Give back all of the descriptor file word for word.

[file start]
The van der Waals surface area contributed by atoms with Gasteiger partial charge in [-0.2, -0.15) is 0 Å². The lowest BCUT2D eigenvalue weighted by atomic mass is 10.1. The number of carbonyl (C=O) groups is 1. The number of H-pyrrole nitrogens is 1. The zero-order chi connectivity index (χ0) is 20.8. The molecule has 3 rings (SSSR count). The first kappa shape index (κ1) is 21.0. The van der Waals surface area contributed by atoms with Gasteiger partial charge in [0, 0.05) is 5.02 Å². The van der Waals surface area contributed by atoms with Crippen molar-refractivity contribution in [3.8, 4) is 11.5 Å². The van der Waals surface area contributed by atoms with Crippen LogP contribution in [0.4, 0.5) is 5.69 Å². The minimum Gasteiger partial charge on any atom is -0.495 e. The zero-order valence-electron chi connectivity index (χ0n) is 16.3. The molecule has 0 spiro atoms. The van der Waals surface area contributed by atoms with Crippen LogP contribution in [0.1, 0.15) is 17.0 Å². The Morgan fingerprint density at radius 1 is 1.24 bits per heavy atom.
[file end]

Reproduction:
The van der Waals surface area contributed by atoms with Gasteiger partial charge in [-0.2, -0.15) is 0 Å². The lowest BCUT2D eigenvalue weighted by atomic mass is 10.1. The number of carbonyl (C=O) groups is 1. The number of H-pyrrole nitrogens is 1. The zero-order chi connectivity index (χ0) is 20.8. The molecule has 3 rings (SSSR count). The first kappa shape index (κ1) is 21.0. The van der Waals surface area contributed by atoms with Gasteiger partial charge in [0, 0.05) is 5.02 Å². The van der Waals surface area contributed by atoms with Crippen molar-refractivity contribution in [3.8, 4) is 11.5 Å². The van der Waals surface area contributed by atoms with Crippen LogP contribution in [0.4, 0.5) is 5.69 Å². The minimum Gasteiger partial charge on any atom is -0.495 e. The zero-order valence-electron chi connectivity index (χ0n) is 16.3. The molecule has 0 spiro atoms. The van der Waals surface area contributed by atoms with Crippen LogP contribution in [0.1, 0.15) is 17.0 Å². The Morgan fingerprint density at radius 1 is 1.24 bits per heavy atom.